by Paul Abowd
Ariana Godboldo’s illness began with a vaccination. After several years of homeschooling, her mother Maryanne decided to enroll the 13-year-old in Detroit Public Schools. But to enroll in DPS, Ariana had to get shots. “It did almost immediate damage,” says Maryanne. “Ariana became unfocused, withdrawn, lethargic.”
This was unusual for a girl who excelled at swimming and horseback riding—and who refused to be held back by a partial amputation of her right leg shortly after birth. With a prosthetic leg, Ariana studied and performed global rhythms under the tutelage of her mother and aunt, both professionally-trained dancers.
But the vaccinations made Ariana’s brain swell, a condition called encephalitis. Instead of attributing her illness to the vaccinations, doctors at various hospitals and child treatment centers repeatedly diagnosed her with psychosis. Within weeks, she was prescribed a controversial psychotropic drug called Risperdal—which made Ariana’s condition worse. “It’s a foreign substance that scrambles the brain, and Ariana’s body rejected it,” says Maryanne.
Maryanne decided to undergo the difficult process of weaning her daughter from Risperdal, whose manufacturer has been the target of class-action lawsuits in 10 states. The children’s health facility treating Ariana soon filed a medical neglect claim with Child Protective Services.
On March 24, Detroit Police arrived at Maryanne Godboldo’s westside home with a Child Protective Services agent. A standoff ensued while police cars and armored vehicles multiplied, helicopters circled overhead, and Maryanne barricaded her home. After ten hours, she was arrested for alleged assault on officers, and Ariana was whisked away to a hospital. Penny Godboldo says she was expecting to take her niece that night, with Maryanne headed to jail—but that didn’t happen.
“They gave me the run around for hours, and later we were told she was removed and taken to a juvenile center,” says Penny. “They did that without telling me, her mother, her father or her lawyer.” Maryanne launched a campaign to get her daughter back after nearly a week in jail.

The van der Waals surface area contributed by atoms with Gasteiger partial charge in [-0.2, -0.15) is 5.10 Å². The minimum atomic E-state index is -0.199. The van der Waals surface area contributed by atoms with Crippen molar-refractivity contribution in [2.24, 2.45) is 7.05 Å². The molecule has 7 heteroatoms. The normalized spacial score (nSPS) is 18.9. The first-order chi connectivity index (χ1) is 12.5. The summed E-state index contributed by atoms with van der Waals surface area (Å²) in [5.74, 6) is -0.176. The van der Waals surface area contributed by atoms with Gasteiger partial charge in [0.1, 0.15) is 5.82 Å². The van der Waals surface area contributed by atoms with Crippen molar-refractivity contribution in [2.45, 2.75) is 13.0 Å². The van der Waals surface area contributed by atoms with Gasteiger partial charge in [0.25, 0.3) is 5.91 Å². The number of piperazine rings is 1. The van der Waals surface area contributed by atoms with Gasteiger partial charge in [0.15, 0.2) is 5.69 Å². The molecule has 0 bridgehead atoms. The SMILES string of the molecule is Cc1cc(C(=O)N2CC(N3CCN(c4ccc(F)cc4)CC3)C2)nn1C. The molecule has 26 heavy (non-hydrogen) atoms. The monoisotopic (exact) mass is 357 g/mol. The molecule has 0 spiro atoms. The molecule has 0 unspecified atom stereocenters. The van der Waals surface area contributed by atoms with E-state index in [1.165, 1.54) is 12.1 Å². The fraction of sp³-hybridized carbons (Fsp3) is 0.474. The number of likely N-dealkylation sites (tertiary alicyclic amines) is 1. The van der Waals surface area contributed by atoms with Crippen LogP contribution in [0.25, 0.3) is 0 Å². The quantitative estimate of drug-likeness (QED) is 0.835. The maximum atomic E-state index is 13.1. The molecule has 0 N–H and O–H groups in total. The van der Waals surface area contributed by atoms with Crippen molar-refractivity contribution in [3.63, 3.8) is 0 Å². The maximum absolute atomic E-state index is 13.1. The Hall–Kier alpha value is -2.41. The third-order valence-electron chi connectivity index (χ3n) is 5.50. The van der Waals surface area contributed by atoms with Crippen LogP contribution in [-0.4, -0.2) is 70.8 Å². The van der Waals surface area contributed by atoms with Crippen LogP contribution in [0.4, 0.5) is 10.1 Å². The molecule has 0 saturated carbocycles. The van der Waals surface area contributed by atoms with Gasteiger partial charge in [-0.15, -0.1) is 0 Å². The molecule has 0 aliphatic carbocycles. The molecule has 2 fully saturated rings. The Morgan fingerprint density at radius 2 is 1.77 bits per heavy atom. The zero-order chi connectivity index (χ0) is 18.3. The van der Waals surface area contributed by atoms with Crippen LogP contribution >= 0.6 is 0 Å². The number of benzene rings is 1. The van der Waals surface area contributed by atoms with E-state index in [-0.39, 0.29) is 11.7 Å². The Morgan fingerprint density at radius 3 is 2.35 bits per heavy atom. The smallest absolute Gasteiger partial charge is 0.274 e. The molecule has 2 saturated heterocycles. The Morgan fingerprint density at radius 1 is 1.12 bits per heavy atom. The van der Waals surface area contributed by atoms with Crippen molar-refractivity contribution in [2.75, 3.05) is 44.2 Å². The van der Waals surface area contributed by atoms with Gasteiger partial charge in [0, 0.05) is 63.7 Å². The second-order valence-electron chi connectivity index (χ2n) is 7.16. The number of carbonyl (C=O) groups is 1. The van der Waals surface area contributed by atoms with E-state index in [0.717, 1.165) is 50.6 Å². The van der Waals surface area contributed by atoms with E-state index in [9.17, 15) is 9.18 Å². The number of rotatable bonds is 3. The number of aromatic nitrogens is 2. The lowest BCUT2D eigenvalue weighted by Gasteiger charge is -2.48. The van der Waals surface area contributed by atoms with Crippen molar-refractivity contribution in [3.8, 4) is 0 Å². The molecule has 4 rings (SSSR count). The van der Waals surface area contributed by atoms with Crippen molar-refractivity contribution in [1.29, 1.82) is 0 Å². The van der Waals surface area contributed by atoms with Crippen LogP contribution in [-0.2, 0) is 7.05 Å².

Ariana was taken to Hawthorn Center in Northville, a medical center treating “emotionally disturbed children and adolescents.” She was held there for six weeks while an outpouring of support emerged from around the country. A judge released Ariana to the care of her aunt in early May. When she came home, Ariana had bruises on her body, and the family alleges that she suffered sexual abuse while at the center. “My daughter is ten steps backwards from where we were. She’s got trauma now,” Maryanne says.
Ariana is making small improvements daily, says her aunt Penny, who has been a professor of dance for 30 years. Penny is the state’s only certified instructor of the holistic Katherine Dunham technique, which focuses on connecting mind, body, and spirit. Dunham was an activist and anthropologist whose style drew on a variety of dance cultures in Africa, the Far East, and Native America. Penny’s workshop at the AMC will focus on the Dunham technique, dance as a healing force, and the ongoing campaign to return Ariana to her mother.
The Dunham technique has, and will continue to play a role in Ariana’s healing. “Dance has empowered her, given her a sense of self, and a sense of character,” says Penny, who continues to teach students age 5 to 60 from her home studio.
Maryanne is making frequent visits to her child, and remains steadfast in the campaign to get her daughter back—and fight felony charges. “They came into my home illegally and it was always my right not to medicate her,” she says. Godboldo had signed a form when Risperdal was prescribed affirming her right to discontinue treatment at any time.
According to Ron Scott, the campaign’s media coordinator, Maryanne’s felony charge is pending while a state supreme court case weighs an individual’s right to defend their home from unreasonable search and seizure.
The “Justice4Maryanne” campaign will host a speak out with Detroiters July 17. An August 1 date is set for a custody hearing, and is expected to draw large crowds outside the courthouse. “This is a historic struggle at a time when the state has numerous means to take a child away just because they can,” says Scott.